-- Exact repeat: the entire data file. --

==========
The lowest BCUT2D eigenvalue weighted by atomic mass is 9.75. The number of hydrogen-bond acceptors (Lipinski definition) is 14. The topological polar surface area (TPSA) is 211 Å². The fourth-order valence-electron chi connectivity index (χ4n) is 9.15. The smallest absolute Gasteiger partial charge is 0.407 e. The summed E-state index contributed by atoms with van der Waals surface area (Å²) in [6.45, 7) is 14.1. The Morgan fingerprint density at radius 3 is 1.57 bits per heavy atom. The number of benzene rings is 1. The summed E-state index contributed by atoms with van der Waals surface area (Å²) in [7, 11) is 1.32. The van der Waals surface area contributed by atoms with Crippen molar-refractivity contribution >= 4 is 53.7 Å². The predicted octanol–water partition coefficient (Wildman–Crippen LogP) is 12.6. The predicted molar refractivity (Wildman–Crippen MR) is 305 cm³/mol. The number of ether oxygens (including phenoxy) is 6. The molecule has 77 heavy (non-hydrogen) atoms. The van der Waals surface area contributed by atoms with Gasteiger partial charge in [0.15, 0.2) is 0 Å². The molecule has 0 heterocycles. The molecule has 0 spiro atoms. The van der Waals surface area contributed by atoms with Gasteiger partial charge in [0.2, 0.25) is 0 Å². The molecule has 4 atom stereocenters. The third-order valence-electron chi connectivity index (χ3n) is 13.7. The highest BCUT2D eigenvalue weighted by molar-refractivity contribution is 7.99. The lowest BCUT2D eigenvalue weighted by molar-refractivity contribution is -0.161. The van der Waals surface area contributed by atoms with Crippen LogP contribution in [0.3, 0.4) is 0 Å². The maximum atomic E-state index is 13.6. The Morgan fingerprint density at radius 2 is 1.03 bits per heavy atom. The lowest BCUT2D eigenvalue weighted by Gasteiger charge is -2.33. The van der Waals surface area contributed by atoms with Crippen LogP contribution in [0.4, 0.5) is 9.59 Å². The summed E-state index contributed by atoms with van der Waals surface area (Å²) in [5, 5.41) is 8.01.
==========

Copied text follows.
The lowest BCUT2D eigenvalue weighted by atomic mass is 9.75. The number of hydrogen-bond acceptors (Lipinski definition) is 14. The topological polar surface area (TPSA) is 211 Å². The fourth-order valence-electron chi connectivity index (χ4n) is 9.15. The smallest absolute Gasteiger partial charge is 0.407 e. The summed E-state index contributed by atoms with van der Waals surface area (Å²) in [6.45, 7) is 14.1. The Morgan fingerprint density at radius 3 is 1.57 bits per heavy atom. The number of benzene rings is 1. The summed E-state index contributed by atoms with van der Waals surface area (Å²) in [7, 11) is 1.32. The van der Waals surface area contributed by atoms with Crippen molar-refractivity contribution >= 4 is 53.7 Å². The predicted octanol–water partition coefficient (Wildman–Crippen LogP) is 12.6. The predicted molar refractivity (Wildman–Crippen MR) is 305 cm³/mol. The number of ether oxygens (including phenoxy) is 6. The molecule has 77 heavy (non-hydrogen) atoms. The van der Waals surface area contributed by atoms with Gasteiger partial charge in [0.15, 0.2) is 0 Å². The molecule has 0 heterocycles. The molecule has 0 spiro atoms. The van der Waals surface area contributed by atoms with Gasteiger partial charge in [0.2, 0.25) is 0 Å². The molecule has 4 atom stereocenters. The third-order valence-electron chi connectivity index (χ3n) is 13.7. The highest BCUT2D eigenvalue weighted by molar-refractivity contribution is 7.99. The lowest BCUT2D eigenvalue weighted by molar-refractivity contribution is -0.161. The van der Waals surface area contributed by atoms with Crippen LogP contribution in [0.3, 0.4) is 0 Å². The maximum atomic E-state index is 13.6. The Morgan fingerprint density at radius 2 is 1.03 bits per heavy atom. The lowest BCUT2D eigenvalue weighted by Gasteiger charge is -2.33. The van der Waals surface area contributed by atoms with Crippen LogP contribution in [0.4, 0.5) is 9.59 Å². The summed E-state index contributed by atoms with van der Waals surface area (Å²) in [5, 5.41) is 8.01.